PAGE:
Make a note of it
Dan, the production coordinator for a steel distribution center, told our Performance Team Leadership class:
“My wife, Michelle, is an accomplished seamstress. She makes an average of four wedding dresses a year for friends and other ‘word of mouth’ clients. The middle of summer found her involved with making the wedding gown and bridesmaids for Amy, a friend’s daughter.
“Amy insisted she had mailed all the measurements for the bridesmaids dresses to Michelle, but as the days rolled by, the information didn’t arrive. Then, about a week after we expected the measurements, they arrived. Amy had addressed the envelope with not only the wrong street, but the wrong zip code as well!
“There was a short note from our mail carrier explaining that she was sorry for the delay, but it had taken her a little time to figure out where to deliver the envelope. Michelle was delighted; the measurements would have been very difficult to replace because two of the bridesmaids were out of the country and not expected back until just before the wedding. Naturally, it would have been difficult to make the two bridesmaids’ dresses in the four or five days that would have remained before the wedding.
“At my suggestions, Michelle wrote a note to our mail carrier thanking her for the ‘beyond the call of duty, extra mile’ service. The next day, we got a short note from our mail carrier thanking us for the acknowledgement.
“We didn’t think anything more about it until an official looking envelope arrived. Our first thought was that somehow we had caused some trouble by writing the note and leaving it in the mailbox. We were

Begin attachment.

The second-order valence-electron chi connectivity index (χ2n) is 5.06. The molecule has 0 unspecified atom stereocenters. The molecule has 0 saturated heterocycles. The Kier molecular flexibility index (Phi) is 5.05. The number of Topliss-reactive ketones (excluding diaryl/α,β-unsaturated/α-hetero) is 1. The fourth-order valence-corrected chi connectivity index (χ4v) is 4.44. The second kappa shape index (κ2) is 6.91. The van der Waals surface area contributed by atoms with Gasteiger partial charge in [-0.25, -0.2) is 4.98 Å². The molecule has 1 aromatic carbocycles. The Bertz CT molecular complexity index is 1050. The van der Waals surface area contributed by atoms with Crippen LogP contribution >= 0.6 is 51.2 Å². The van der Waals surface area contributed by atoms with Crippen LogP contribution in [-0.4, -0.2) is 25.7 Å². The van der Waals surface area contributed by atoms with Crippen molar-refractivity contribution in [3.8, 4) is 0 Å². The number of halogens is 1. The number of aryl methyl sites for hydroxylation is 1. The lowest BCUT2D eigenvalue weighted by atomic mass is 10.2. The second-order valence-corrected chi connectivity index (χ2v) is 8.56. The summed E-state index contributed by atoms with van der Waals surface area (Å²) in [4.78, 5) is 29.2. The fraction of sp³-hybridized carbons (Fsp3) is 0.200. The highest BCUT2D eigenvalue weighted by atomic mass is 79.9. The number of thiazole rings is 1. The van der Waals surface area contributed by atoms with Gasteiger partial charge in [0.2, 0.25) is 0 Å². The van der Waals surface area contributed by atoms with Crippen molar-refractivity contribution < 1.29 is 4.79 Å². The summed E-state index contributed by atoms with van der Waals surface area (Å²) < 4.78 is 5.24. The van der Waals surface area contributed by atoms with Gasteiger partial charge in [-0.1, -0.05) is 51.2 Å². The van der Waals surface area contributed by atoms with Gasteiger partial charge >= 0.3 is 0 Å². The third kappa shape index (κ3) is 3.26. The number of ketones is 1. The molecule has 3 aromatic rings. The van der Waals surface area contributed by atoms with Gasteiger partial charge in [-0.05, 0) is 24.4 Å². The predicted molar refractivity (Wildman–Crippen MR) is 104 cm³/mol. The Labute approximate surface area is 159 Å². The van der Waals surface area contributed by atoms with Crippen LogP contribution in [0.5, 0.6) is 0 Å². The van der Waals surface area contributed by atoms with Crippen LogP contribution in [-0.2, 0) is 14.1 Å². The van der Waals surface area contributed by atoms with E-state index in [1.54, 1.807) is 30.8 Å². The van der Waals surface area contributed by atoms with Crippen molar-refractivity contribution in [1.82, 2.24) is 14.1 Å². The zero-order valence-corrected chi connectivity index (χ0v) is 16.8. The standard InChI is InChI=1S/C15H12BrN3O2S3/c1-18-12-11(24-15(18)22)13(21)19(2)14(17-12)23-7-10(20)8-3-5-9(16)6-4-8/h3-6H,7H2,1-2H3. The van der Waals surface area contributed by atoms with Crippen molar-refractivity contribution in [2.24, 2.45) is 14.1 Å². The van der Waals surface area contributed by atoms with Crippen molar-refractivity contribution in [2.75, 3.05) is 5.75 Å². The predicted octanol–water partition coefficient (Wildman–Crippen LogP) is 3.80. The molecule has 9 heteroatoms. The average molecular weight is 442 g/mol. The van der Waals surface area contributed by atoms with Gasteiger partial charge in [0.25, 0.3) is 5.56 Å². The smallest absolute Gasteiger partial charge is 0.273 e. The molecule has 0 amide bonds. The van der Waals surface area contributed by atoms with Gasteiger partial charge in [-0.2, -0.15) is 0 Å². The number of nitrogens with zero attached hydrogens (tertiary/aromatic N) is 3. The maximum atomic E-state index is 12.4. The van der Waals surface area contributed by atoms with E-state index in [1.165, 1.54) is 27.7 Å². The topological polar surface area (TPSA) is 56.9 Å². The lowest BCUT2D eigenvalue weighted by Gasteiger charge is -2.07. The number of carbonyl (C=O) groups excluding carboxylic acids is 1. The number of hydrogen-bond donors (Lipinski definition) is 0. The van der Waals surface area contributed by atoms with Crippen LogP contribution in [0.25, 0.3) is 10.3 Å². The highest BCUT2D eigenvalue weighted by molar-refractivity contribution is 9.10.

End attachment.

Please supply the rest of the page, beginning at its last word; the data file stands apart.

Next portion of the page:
both relieved and pleased when we opened the envelope and read a letter from the Director of the Post Office thanking us for our note to his employee. His letter went on to say that, in keeping with his departments’ quality efforts, our mail carrier would be awarded with a letter of recognition to be given in the presence of her peers.
“As Michelle and I talked about it, several things came to mind. First, I think anyone who ‘goes the extra mile’ should be rewarded with the courtesy of a ‘thank you.’ A written note takes little time and can have far reaching benefits. At a time when my own company was struggling to adopt the total quality concept, I was pleased to see that our Post Office was working along similar lines. It meant a great deal to Michelle and I that the manager of our Post Office thought enough of our actions to write us a letter thanking us and telling us what actions he would take to recognize his employee.
“This all sounds like a big, elaborate deal, with letters and notes going back and forth, but it really only takes a few moments to acknowledge a job well done.”
Thanks, Dan, for a great example! Now take out a note pad and write a note to someone - your mail carrier, your janitorial service, a coworker, a supplier or a friend, maybe even your boss. You may make their whole day!
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